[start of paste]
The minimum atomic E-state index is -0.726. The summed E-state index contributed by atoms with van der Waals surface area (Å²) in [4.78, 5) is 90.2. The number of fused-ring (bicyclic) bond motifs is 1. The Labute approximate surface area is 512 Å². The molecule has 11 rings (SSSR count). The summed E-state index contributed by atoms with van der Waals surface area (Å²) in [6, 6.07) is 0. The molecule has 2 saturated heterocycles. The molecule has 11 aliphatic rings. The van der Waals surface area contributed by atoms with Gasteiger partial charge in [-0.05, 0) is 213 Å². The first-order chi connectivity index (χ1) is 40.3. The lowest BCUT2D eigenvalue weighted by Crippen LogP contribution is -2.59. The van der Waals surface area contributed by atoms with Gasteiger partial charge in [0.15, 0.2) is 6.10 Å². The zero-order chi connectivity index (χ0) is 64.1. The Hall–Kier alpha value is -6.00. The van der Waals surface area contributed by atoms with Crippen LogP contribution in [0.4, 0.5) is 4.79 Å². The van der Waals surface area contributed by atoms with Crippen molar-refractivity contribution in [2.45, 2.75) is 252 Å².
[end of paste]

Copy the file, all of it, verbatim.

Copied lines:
The minimum atomic E-state index is -0.726. The summed E-state index contributed by atoms with van der Waals surface area (Å²) in [4.78, 5) is 90.2. The number of fused-ring (bicyclic) bond motifs is 1. The Labute approximate surface area is 512 Å². The molecule has 11 rings (SSSR count). The summed E-state index contributed by atoms with van der Waals surface area (Å²) in [6, 6.07) is 0. The molecule has 2 saturated heterocycles. The molecule has 11 aliphatic rings. The van der Waals surface area contributed by atoms with Gasteiger partial charge in [-0.05, 0) is 213 Å². The first-order chi connectivity index (χ1) is 40.3. The lowest BCUT2D eigenvalue weighted by Crippen LogP contribution is -2.59. The van der Waals surface area contributed by atoms with Gasteiger partial charge in [0.15, 0.2) is 6.10 Å². The zero-order chi connectivity index (χ0) is 64.1. The Hall–Kier alpha value is -6.00. The van der Waals surface area contributed by atoms with Crippen LogP contribution in [0.4, 0.5) is 4.79 Å². The van der Waals surface area contributed by atoms with Crippen molar-refractivity contribution in [2.45, 2.75) is 252 Å².